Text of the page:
What is mindfulness and what is it good for?

Mindfulness seems to be everywhere, from mindful eating to mindful leadership. And while that’s entirely admiral it doesn’t really tell us what mindfulness is.

Mindfulness can be defined as – “the psychological process of bringing one’s attention to the experiences occurring moment to moment and without judgement.”

For me that’s a little vague so the best way to explain mindfulness it through the analogy of health. Health can be abstract as well, but we usually know when we feel healthy and when we’re feeling unhealthy. Also we usually know when we are doing or eating something that is unhealthy versus healthy. So mindfulness is something we all already possess but through practice we can cultivate it to be stronger. Just like an athlete trains regularly so that they can be ready to compete when needed, we can also do contemplative practices, such as meditation, to cultivate mindfulness.

Mindfulness can be applied to many areas of life but for me, at least, the single greatest benefit is the ability to think and be aware I am thinking.

Here’s is what neuroscientist Sam Harris has to say on the matter from his book Waking Up:

“In the beginning of one’s meditation practice, the difference between ordinary experience and what one comes to consider “mindfulness” is not very clear, and it takes some training to distinguish between being lost in thought and seeing thoughts for what they are. In this sense, learning to meditate is just like acquiring any other skill. It takes many thousands of repetitions to throw a good jab or to coax music from the strings of a guitar. With practice, mindfulness becomes a well-formed habit of attention, and the difference between it and ordinary thinking will become increasingly clear. Eventually, it begins to seem as if you are repeatedly awakening from a dream to find yourself safely in bed. No matter how terrible the dream, the relief is instantaneous. And yet it is difficult to stay awake for more than a few seconds at a time.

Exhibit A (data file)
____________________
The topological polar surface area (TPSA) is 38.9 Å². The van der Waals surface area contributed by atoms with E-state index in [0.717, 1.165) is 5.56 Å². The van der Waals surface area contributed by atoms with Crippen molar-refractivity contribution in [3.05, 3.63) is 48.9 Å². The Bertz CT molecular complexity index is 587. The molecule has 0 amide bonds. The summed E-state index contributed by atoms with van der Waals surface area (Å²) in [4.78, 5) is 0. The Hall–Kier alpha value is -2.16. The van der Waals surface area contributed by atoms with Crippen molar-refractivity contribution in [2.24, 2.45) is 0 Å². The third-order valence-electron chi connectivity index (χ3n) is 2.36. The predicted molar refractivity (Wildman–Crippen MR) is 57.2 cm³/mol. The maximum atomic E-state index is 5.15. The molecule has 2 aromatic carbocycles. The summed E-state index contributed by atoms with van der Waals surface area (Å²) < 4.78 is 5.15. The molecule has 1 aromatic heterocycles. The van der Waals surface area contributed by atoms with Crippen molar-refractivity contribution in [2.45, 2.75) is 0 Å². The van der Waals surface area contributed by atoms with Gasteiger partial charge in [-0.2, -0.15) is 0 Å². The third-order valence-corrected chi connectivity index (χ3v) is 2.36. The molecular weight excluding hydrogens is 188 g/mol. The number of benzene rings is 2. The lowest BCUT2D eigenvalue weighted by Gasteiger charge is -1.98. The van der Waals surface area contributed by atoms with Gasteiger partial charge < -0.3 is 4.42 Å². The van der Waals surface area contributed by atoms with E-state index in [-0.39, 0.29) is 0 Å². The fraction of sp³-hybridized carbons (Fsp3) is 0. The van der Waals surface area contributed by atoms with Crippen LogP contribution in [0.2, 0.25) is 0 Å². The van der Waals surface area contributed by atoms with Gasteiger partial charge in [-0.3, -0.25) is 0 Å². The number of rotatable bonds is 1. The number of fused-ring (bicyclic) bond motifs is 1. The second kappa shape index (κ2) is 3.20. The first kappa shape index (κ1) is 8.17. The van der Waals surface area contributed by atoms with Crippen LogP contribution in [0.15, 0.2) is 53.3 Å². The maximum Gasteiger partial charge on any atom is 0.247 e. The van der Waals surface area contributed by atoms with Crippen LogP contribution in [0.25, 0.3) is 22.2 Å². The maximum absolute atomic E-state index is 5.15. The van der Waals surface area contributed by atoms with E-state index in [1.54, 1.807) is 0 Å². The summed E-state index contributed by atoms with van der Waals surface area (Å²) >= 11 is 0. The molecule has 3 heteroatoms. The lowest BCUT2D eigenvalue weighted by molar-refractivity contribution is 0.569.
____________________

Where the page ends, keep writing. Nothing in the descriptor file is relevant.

My friend Joseph Goldstein, one of the finest vipassana teachers I know, likens this shift in awareness to the experience of being fully immersed in a film and then suddenly realizing that you are sitting in a theater watching a mere play of light on a wall. Your perception is unchanged, but the spell is broken.”

To be aware of thinking in the moment – especially those moments when we need it most, such as arguments, high pressure environments, anxiety inducing experiences – gives us the gift of choice.

The psychologist and concentration camp survivor Viktor Frankl says: “Between stimulus and response there is space. In that space is our power to choose our response. In our response lies our growth and our freedom.”

With less mindfulness:

Stimulus > response

With greater mindfulness:

Stimulus > choice > response

Mindfulness drives the wedge of choice between stimulus and response. When we are lost in thought we don’t have the ability to choose which thoughts to follow. To be able to disentangle your self from the reactivity of your thoughts and begin to choose how you respond allows for greater mastery over your general wellbeing.

To come full-circle – mindful eating and mindful leadership are examples of where you can get a little more granular with it’s application. You may have decided that you want to lose some weight or eat healthier. Are you aware that you will habitually snack on some nuts should someone place a bowl of them in front of you even if you aren’t hungry? Are you aware of when you are full when eating a meal? Maybe you want to your employees to respect you more. Are you aware of how you are perceived by them when you tell them to do one thing and do another yourself? Are you aware of how you celebrate their successes in relation to giving constructive feedback?

Mindfulness allows us to untangle ourselves from our habitual responses.

Meditation is a deliberate form of practice that cultivates mindfulness just as exercise does for our health. Greater health is a foundational value that supports our lives in a myriad of ways, such as a stronger immune system, the ability to play with our children without getting out of breath or being mobile enough to pick something off the floor. And it’s benefits compound. Those who exercise regularly are healthier than those who do it once a week, so the more you flex your mindfulness muscles the better able you’ll be to call on it when needed.

What do you think – is mindfulness as important to your life as health? Are you cultivating it in your own life and if so how?

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